Those seeking careers as a substitute often do not need to meet the same requirements as full time teachers. Depending on the state one resides guidelines, many can be substitute teachers with an associate’s degree. Due to the shortage of substitute teachers many states only require a background check, associates degree, or even a high school diploma. As there are many options available to a substitute teacher, read on to learn more about entering the substitute profession in your state. Here are some helpful tips about substitute teachers:
Age – One must be at least 18 years of age. The flexibility within a substitute-teaching career also includes retired educators who wish to remain active in the teaching community.
Most states require a substitute teacher to have worked at least twenty (20) hours per calendar year to remain active, as well as a substitute certificate.
Substituting can be an excellent alternative job for those outside of education or relocating to a different state to teach.
Substitutes tend to work on a “need” basis.
The benefit to being a substitute teacher in any state is the possible option to become a provisional (full-time or part-time) teacher if proved worthwhile for both schools and teacher.
It is a fact. Educators are human and may become ill, need personal time, or vacations during the school year. As teachers, the classroom and students depend on you regardless of what personal matters may be at hand. As a substitute teacher, one is able to provide coverage at various lengths of commitments while continuing on the regular classroom routine. If you’ve thought about becoming a teacher, you might find that being a substitute teacher is an excellent first step. Substitute teacher requirements have a wide variety from state to state, so always check with your local district or state’s teacher oversight board for the exact requirements that might apply to you.
Regular, licensed, certified or long-term substitute teachers are those who make a career out of filling in for regular teachers that need leave time. These positions require a candidate to complete a traditional teacher education program as set by the state. This may be a bachelor’s degree in education, or the completion of a post-baccalaureate credential/certification program.
Emergency or short-term substitute teachers are designed to provide brief coverage for teacher absences. Candidates for these positions don’t need to complete the same degree process that a regular teacher does. While a full-time teacher needs to complete a formal education process (that includes a degree or credential in teaching or education), you can be a short-term substitute teacher with the degree you already have.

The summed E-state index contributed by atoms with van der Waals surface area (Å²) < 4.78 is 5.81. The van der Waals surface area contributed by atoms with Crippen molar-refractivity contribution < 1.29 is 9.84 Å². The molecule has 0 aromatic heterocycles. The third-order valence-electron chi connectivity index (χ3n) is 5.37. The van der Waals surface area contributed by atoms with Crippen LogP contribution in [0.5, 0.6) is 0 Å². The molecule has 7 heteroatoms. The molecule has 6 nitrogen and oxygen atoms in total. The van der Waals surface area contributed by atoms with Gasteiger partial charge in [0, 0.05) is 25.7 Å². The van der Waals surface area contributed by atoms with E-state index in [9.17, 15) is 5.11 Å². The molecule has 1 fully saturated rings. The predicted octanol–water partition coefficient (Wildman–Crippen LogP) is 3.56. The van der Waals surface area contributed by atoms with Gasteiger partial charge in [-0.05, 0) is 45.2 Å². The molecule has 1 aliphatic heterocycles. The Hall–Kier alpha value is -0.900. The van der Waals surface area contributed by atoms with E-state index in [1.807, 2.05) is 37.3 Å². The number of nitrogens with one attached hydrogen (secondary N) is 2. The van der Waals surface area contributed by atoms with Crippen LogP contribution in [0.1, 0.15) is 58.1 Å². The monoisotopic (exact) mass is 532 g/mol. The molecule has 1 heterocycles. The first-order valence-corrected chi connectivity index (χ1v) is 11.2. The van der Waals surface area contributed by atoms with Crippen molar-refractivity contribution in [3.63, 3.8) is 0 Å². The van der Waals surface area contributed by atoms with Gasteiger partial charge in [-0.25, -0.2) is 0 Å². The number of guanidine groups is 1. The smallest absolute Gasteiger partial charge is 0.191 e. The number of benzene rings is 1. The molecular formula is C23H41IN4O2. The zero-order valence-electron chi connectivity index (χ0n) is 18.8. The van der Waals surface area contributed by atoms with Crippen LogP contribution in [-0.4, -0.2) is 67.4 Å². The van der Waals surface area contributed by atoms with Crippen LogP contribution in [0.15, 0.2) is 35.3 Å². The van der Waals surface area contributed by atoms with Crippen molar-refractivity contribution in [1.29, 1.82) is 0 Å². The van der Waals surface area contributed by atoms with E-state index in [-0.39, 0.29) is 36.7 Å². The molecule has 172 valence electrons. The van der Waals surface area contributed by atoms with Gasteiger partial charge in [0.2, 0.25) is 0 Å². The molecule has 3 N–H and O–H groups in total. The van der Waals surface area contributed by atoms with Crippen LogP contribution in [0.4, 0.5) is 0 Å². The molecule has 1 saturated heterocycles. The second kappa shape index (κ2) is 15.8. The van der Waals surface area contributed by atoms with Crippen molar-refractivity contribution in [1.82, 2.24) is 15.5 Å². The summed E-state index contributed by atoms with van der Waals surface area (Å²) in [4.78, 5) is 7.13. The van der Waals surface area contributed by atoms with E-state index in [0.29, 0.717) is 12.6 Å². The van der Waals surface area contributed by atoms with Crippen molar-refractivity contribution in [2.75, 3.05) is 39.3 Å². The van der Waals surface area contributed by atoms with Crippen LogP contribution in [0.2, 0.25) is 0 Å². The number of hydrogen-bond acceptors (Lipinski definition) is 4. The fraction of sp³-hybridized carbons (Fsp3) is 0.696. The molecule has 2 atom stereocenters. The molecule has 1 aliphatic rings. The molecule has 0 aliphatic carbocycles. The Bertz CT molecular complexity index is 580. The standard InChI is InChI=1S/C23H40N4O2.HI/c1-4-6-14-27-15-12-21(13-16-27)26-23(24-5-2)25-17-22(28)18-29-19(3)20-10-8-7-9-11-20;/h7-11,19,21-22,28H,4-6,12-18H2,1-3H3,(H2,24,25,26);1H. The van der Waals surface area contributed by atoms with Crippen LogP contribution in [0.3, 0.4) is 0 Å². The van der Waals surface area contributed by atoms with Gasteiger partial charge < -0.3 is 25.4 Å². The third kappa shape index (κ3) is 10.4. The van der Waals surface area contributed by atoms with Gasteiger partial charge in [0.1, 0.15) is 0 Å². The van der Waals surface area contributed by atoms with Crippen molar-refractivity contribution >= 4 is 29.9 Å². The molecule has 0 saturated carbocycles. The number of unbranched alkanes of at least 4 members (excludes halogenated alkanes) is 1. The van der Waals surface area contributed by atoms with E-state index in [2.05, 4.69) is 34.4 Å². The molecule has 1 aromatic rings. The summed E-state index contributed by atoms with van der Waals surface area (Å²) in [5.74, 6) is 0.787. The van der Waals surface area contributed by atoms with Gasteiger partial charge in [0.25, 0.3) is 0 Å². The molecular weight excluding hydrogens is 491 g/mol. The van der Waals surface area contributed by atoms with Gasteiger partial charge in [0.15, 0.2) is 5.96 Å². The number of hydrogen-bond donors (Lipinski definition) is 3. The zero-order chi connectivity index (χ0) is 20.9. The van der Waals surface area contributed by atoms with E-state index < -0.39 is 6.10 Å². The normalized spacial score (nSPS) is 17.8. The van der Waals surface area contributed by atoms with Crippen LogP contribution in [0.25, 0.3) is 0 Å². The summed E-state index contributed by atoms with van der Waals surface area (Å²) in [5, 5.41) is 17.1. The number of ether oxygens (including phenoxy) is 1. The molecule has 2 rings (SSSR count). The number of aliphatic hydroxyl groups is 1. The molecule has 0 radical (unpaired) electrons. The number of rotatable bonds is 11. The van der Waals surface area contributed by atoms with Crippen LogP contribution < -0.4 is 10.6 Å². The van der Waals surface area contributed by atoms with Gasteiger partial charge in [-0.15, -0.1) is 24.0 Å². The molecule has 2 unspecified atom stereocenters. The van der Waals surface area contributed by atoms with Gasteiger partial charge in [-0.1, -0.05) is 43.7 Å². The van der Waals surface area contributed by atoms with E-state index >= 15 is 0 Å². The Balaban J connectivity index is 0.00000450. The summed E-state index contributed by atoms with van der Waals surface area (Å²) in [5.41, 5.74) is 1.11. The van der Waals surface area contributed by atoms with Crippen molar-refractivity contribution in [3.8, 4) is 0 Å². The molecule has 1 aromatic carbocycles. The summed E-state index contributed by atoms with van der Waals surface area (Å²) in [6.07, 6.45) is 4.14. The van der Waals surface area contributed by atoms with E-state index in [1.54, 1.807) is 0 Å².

Not all states delineate between the two types of substitute teachers, and some states let individual districts set the requirements for their substitute teachers. In some states the requirements are exactly the same as a regular, full-time teacher. Most states require that a substitute teacher have a bachelor’s degree, although there are a few that will register a substitute teacher with an associate’s degree or a certain number of college course hours, and several that require only a high-school diploma. In the cases of emergency or short-term credentials, there are no requirements that your degree be in education, and most states do not limit being a substitute teacher in the area where you hold your degree.
2. Take the Required Teaching Exam
There are two types of examinations a full-time teacher may need to pass: a basic skills test, or a subject area test. In many cases, the tests have multiple components and a full-time teacher will need to pass them all. The requirements for substitute teachers passing the examinations are set by the states. In some cases, the substitute teacher license requires the same eligibility as a regular full-time teacher, so passing the full series of examinations is necessary. But in some states substitute teachers are only required to pass a basic skills test for academics (reading, writing, mathematics) or an examination on local laws. In many states one can apply to be a substitute teacher without passing any examinations at all.